But there's at least one exception to that picture: American Sugar Refining, a business that turns out 4 million pounds of sugar daily under the Domino label. Operating out of a string of interconnected buildings, the oldest dating back to 1901, American Sugar Refining employs 285 full-time workers and reports gross wages of nearly $20 million.

The sugar works is one of the places where the Yonkers of old is rubbing up against the new Yonkers - or at least the hope for a new Yonkers. Roughly 100 feet away from the northern end of the refinery sits empty land upon which is to rise Palisades Point, an upscale housing development with two 25-story towers.

It also is a place of potential conflict between a manufacturing operation and the residents who are to fill those new buildings. At least that is how American Sugar Refining sees it. Over the past year, company (http://wirednewyork.com/forum/#) officials and their lawyers have told the city that they believe their operations could be threatened by noise or air pollution complaints from tenants at Palisades Point, part of the massive Struever Fidelco Cappelli downtown redevelopment effort.

"America Sugar Refining has been saying it doesn't oppose the project, but it wants to be assured that placing residents next to the plant does not cause the plant to have difficulty continuing to operate," said Joseph DiSalvo, an attorney representing American Sugar Refining.

City officials say they want to keep American Sugar Refining in Yonkers. The company contributes to the city's economy, producing tax revenue and jobs for local residents, Council President Chuck Lesnick said. The City Council approved the Struever Fidelco Cappelli project's environmental review last month.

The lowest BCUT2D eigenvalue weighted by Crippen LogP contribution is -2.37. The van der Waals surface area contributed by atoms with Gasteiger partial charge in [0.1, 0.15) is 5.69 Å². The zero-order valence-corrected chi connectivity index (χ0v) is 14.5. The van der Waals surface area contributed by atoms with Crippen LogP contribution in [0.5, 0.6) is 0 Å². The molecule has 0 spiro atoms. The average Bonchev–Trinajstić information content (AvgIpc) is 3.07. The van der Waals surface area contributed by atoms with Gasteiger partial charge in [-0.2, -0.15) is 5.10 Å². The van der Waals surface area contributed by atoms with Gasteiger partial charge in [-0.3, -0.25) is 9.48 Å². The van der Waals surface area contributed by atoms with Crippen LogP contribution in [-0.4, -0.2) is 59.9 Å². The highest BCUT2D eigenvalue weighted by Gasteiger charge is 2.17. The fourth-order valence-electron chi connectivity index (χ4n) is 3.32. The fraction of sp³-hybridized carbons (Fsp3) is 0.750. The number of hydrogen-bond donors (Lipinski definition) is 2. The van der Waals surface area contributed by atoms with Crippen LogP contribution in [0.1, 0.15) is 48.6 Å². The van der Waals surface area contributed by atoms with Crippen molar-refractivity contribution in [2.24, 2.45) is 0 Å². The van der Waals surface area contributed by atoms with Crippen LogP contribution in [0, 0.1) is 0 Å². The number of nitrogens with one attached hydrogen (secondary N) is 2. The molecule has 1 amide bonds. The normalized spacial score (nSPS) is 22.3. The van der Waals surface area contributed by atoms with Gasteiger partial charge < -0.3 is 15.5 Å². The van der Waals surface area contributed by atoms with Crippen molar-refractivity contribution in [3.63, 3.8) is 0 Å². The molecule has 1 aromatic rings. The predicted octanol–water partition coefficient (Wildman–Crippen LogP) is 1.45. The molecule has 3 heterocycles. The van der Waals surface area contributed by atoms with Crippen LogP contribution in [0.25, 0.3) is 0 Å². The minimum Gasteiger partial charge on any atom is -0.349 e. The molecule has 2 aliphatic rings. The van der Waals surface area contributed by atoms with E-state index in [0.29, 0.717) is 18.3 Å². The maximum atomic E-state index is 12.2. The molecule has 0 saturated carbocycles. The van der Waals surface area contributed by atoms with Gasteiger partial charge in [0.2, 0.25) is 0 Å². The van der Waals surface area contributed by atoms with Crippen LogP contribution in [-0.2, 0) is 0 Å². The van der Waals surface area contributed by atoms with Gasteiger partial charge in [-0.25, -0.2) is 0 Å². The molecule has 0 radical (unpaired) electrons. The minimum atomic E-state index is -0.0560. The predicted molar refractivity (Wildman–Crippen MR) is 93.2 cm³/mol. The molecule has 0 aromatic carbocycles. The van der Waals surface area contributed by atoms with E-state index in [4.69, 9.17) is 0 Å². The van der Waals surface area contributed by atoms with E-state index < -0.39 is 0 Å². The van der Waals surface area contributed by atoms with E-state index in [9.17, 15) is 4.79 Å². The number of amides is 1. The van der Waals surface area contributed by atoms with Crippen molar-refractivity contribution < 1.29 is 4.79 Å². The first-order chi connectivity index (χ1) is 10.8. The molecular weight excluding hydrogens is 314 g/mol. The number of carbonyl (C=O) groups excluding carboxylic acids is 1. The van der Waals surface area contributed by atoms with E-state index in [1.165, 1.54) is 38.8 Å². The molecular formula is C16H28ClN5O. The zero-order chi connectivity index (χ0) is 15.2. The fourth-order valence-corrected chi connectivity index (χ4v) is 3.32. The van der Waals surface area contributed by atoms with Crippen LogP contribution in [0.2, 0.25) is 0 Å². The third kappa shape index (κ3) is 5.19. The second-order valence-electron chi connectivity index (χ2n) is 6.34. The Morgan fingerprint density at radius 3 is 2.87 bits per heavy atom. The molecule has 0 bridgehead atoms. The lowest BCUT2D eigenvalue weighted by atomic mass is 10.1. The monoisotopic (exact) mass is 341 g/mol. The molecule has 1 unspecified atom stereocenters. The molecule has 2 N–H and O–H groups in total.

"We want to keep those industrial jobs in Yonkers whenever we can," Lesnick said. "People have worked in that factory, and their parents have worked in there. It's part of the historic fabric of Yonkers."

DiSalvo said nearly 100 of the refinery's workers live in Yonkers.
City officials say they also are concerned about the potential damage any conflict might do to Struever Fidelco Cappelli's redevelopment plans. If American Sugar Refining brought a lawsuit to protect its operations, Lesnick said, it could delay the project's construction and a hoped-for rebirth of the city's downtown.

American Sugar Refining officials say they are concerned that with the construction of the new buildings, they will face stricter noise and air pollution codes and could risk violating them. Under city regulations, the allowable nighttime noise limit would drop to 50 decibels from 70 decibels once the Palisades Point site switches to a residential use from an industrial zone.

Noise from American Sugar Refining, mostly from the facility's power generator, tops 50 decibels when measured at Palisades Point, said Daniel Riesel, a consultant for the sugar company.